The Curt Critic featured in the Wisconsin State Journal

The Curt Critic in the news: This recent Wisconsin State Journal article is validation that Liz Zélandais' quest to see all 53 Oscar-nominated films for 2013 is a fascinating enterprise worthy of public interest, rather than merely nuts.

Saturday, February 23, 2013

The Master - 2013 Oscar Nominee for Best 1) Actor, 2) Supporting Actor, and 3) Supporting Actress

"The Master made me feel the greatest relief I've ever experienced at the end of a movie to read  that all characters were fictitious."
-Scott Z, anonymous movie patron

Mental illness and the outer limits of alcoholism are recurring themes among this year's Oscar contenders. The Master slams them home with a double whammy that lets you reside for two and ahalf unsettling hours in Crazy Town, with Joaquin Phoenix as your mayor.

At the conclusion of World War II, Navy veteran Freddie Quell (Phoenix) leaves the Armed Forces, diagnosed with "a nervous condition". He is briefly treated at the VA and released onto the world. Drifting through a series of job disasters—from department store photographer fighting with a patron to field worker killing off a fellow cabbage picker with lethal homemade hooch—the two common threads are alcohol and assault. Then Freddie meets Lancaster Dodd (Philip Seymour Hoffman), self-described "writer, doctor, nuclear physicist, theoretical philosopher... but above all, a man" and leader of the cult known as "The Cause".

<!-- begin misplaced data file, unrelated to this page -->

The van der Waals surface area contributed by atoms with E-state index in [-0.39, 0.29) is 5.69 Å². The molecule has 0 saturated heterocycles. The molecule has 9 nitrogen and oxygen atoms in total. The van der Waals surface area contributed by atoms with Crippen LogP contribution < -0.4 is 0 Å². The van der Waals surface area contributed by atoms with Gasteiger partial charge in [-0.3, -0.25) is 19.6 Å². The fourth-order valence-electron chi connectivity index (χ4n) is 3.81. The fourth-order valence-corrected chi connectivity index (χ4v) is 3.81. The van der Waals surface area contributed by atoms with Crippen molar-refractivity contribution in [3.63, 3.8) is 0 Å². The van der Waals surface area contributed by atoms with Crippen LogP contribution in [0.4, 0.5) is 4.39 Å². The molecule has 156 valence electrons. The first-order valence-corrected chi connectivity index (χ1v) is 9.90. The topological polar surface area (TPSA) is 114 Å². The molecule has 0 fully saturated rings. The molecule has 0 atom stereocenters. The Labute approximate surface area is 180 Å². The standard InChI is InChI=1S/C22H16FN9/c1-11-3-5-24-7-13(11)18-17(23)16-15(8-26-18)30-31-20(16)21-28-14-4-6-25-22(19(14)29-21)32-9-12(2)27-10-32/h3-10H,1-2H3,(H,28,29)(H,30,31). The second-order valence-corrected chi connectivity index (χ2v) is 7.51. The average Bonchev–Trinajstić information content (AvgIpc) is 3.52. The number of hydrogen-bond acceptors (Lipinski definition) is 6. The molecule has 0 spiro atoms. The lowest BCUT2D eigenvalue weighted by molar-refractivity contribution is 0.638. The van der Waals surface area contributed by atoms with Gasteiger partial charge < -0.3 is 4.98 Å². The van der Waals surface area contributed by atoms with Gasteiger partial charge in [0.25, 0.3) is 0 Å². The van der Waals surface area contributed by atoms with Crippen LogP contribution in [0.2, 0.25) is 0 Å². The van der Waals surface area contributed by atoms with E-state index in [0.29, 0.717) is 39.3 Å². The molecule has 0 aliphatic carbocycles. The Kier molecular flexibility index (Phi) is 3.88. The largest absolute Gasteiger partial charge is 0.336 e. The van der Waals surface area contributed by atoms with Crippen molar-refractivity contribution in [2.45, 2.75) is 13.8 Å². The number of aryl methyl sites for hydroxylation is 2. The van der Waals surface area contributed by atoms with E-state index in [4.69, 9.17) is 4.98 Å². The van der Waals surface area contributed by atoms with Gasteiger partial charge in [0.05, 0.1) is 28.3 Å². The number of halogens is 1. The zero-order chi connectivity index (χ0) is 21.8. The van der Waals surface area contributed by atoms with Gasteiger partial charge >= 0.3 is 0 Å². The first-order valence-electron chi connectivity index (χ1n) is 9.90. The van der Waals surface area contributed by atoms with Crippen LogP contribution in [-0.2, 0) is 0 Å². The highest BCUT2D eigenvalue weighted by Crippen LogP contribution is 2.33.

Phoenix is undeniably gifted in his performance—with twitchy, vexatious instability and a constant percolation of violence just below the surface. If Freddie Quell were sitting next to me on the bus, I would get off at the next stop. (Hard to describe how challenging it was to sit with him for an uneasy 144 minutes in the theater.) As for Oscar-nominated Philip Seymour Hoffman and Amy Adams (Best Supporting Actor and Best Supporting Actress), they are certainly competent in their rolesbut roles that are less than demanding. It's nice to see Amy Adams a little on the nasty side; but nevertheless, Enchanted offered a meatier character than this one.

The movie is complex and deep, yet ultimately a collage of disjointed pieces with no arc of true character development—concluding with the implication that the characters will continue looping through their dysfunctional refrains.

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